Inexpensive and simple domain name registrations foster a wide variety of abuse. One of the most common abusive registration practices is typosquatting, where typosquatters register misspelled variants of existing domain names to profit from users' typing mistakes. Making the matter worse, typosquatters frequently rely on advertisement networks to monetize user traffic, often exposing users to malicious and illicit content. Leveraging multifaceted large-scale measurement infrastructures, we demonstrate in this dissertation that typosquatting is a widespread issue which plays an important role in concert with other illicit traffic sources in exposing users to malice. Based on our measurement studies, we show how we can develop detection tools and leverage registration policies to reduce typosquatting and other abusive domain registrations.
Supporting our assertions about the extent and abuse of typosquatting, we design and implement three measurement infrastructures that lead to novel findings about typosquatting and related malicious domain registrations. First, to understand the extent of typosquatting, we study typosquatters who target less popular domain names. We find millions of typosquatting domains missed by previous research. Building on our findings, we create a classifier which can decide if a potentially typosquatting domain name is truly typosquatting or if it is just accidentally close to a target domain.
Second, we study how typosquatters send users to advertisement networks for profit. To gain a deeper understanding of the advertisement infrastructure redirecting users to malicious landing pages, we build a system that can emulate different types of users, can understand cloaking and blocking behavior and can reconstruct redirection chains. We find that typosquatters often share monetization strategies with ad-based URL shortening services and illicit movie streaming sites by redirecting users to the same malevolent landing pages. We also observe that miscreants differentiate users based on the device used and that using too few IP addresses can significantly decrease the number of abusive pages discovered. We develop a classifier, not specific to typosquatting and based only on features related to the redirection chain traversed by users, that can be leveraged to show warnings to users when a redirection is likely dangerous.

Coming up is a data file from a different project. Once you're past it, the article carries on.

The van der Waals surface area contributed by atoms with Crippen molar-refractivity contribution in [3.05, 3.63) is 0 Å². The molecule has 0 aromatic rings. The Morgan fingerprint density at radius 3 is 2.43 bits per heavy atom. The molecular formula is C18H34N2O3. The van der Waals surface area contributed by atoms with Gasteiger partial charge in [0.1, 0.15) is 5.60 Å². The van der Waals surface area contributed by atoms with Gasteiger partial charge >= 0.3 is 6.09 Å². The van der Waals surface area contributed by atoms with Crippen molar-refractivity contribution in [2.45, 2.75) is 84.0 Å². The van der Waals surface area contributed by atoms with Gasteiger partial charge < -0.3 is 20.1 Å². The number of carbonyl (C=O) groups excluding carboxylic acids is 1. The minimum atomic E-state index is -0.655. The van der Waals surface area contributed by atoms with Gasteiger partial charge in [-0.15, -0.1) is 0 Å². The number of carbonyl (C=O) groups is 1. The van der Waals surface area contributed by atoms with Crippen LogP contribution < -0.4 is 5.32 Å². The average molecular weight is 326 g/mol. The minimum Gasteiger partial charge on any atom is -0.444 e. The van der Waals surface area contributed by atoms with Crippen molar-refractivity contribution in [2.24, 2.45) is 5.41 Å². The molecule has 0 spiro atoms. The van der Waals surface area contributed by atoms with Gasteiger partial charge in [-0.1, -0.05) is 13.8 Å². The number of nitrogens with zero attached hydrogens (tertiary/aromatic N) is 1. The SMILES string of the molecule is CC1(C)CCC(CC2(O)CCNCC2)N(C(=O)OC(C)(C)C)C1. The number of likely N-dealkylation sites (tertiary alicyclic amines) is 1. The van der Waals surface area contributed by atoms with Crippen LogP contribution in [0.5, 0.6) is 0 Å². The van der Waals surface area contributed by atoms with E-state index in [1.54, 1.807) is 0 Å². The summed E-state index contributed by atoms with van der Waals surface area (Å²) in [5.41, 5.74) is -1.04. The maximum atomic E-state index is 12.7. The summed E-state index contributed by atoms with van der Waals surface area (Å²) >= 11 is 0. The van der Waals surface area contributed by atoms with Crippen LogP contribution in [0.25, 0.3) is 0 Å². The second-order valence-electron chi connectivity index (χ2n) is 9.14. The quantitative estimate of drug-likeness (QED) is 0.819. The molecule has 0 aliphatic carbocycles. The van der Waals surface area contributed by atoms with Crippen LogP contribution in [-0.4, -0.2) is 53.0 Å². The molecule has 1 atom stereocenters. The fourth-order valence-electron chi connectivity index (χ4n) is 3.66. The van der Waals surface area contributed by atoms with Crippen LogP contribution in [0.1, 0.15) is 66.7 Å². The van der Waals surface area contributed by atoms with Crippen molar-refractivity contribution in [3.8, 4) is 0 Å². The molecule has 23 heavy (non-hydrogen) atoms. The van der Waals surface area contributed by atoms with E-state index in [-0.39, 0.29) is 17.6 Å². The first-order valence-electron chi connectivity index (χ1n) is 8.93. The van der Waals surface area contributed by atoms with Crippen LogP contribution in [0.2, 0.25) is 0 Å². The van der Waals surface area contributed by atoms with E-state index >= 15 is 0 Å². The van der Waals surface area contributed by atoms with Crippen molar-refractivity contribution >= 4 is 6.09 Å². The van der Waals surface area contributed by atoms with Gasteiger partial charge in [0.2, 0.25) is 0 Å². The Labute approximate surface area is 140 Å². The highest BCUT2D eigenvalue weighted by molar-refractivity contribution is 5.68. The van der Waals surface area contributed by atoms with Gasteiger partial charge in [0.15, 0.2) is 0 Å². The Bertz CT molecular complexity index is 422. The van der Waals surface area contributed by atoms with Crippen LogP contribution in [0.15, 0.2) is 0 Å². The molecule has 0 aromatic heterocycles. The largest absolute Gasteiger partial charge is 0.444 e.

Furthermore, as DNS abuse is not specific to the HTTP protocol, we study how users' private emails are exposed to typosquatters. We find that 1,211 typosquatting domains receive in the vicinity of 800,000 emails per year and that millions of registered typosquatting domains have MX records pointing to only a handful of mail servers potentially enabling the collection of emails on a larger scale.
Finally, we develop a policy analysis framework based on the domain registration ecosystem finding that domain registration policies could have an essential role in complementing current detection based approaches to fight typosquatting and malicious domain registrations.
|Commitee:||Antonakakis, Manos, Bauer, Lujo, Sekar, Vyas|
|School:||Carnegie Mellon University|
|Department:||Electrical and Computer Engineering|
|School Location:||United States -- Pennsylvania|
|Source:||DAI-B 82/2(E), Dissertation Abstracts International|
|Subjects:||Computer Engineering, Computer science, Information Technology|
|Keywords:||Computer Security, DNS, Domain Names, Squatting, Typosquatting|
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